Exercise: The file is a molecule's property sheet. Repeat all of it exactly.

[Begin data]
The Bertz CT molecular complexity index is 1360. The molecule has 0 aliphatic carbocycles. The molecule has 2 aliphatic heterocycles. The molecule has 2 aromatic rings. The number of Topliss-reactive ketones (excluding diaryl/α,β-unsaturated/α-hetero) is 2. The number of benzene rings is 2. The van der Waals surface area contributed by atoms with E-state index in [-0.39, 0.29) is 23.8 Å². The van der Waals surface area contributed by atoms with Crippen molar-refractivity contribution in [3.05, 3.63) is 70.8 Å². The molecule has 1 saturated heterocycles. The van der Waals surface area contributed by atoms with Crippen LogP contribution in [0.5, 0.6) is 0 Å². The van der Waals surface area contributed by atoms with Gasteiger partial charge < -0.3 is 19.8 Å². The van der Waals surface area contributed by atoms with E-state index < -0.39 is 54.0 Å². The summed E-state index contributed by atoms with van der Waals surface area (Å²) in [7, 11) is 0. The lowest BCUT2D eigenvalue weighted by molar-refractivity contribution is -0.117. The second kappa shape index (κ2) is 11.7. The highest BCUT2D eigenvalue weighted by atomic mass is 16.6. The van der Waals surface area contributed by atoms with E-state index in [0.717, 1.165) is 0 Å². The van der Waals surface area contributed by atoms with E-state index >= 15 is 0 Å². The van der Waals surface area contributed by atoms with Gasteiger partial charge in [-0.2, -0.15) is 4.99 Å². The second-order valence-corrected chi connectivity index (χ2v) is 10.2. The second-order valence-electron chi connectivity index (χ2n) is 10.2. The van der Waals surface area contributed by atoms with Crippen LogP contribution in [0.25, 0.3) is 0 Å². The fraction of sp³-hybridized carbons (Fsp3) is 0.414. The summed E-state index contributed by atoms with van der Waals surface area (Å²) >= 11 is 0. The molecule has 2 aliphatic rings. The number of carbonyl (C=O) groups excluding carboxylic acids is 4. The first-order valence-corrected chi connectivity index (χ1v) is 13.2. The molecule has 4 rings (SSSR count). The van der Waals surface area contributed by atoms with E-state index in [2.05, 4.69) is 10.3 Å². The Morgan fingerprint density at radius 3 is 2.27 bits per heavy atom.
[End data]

The Bertz CT molecular complexity index is 1360. The molecule has 0 aliphatic carbocycles. The molecule has 2 aliphatic heterocycles. The molecule has 2 aromatic rings. The number of Topliss-reactive ketones (excluding diaryl/α,β-unsaturated/α-hetero) is 2. The number of benzene rings is 2. The van der Waals surface area contributed by atoms with E-state index in [-0.39, 0.29) is 23.8 Å². The van der Waals surface area contributed by atoms with Crippen molar-refractivity contribution in [3.05, 3.63) is 70.8 Å². The molecule has 1 saturated heterocycles. The van der Waals surface area contributed by atoms with Crippen LogP contribution in [0.5, 0.6) is 0 Å². The van der Waals surface area contributed by atoms with Gasteiger partial charge < -0.3 is 19.8 Å². The van der Waals surface area contributed by atoms with E-state index < -0.39 is 54.0 Å². The summed E-state index contributed by atoms with van der Waals surface area (Å²) in [7, 11) is 0. The lowest BCUT2D eigenvalue weighted by molar-refractivity contribution is -0.117. The second kappa shape index (κ2) is 11.7. The highest BCUT2D eigenvalue weighted by atomic mass is 16.6. The van der Waals surface area contributed by atoms with E-state index in [0.717, 1.165) is 0 Å². The van der Waals surface area contributed by atoms with E-state index >= 15 is 0 Å². The van der Waals surface area contributed by atoms with Gasteiger partial charge in [-0.2, -0.15) is 4.99 Å². The second-order valence-corrected chi connectivity index (χ2v) is 10.2. The second-order valence-electron chi connectivity index (χ2n) is 10.2. The van der Waals surface area contributed by atoms with Crippen LogP contribution in [0.25, 0.3) is 0 Å². The fraction of sp³-hybridized carbons (Fsp3) is 0.414. The summed E-state index contributed by atoms with van der Waals surface area (Å²) >= 11 is 0. The molecule has 2 aliphatic rings. The number of carbonyl (C=O) groups excluding carboxylic acids is 4. The first-order valence-corrected chi connectivity index (χ1v) is 13.2. The molecule has 4 rings (SSSR count). The van der Waals surface area contributed by atoms with E-state index in [2.05, 4.69) is 10.3 Å². The Morgan fingerprint density at radius 3 is 2.27 bits per heavy atom.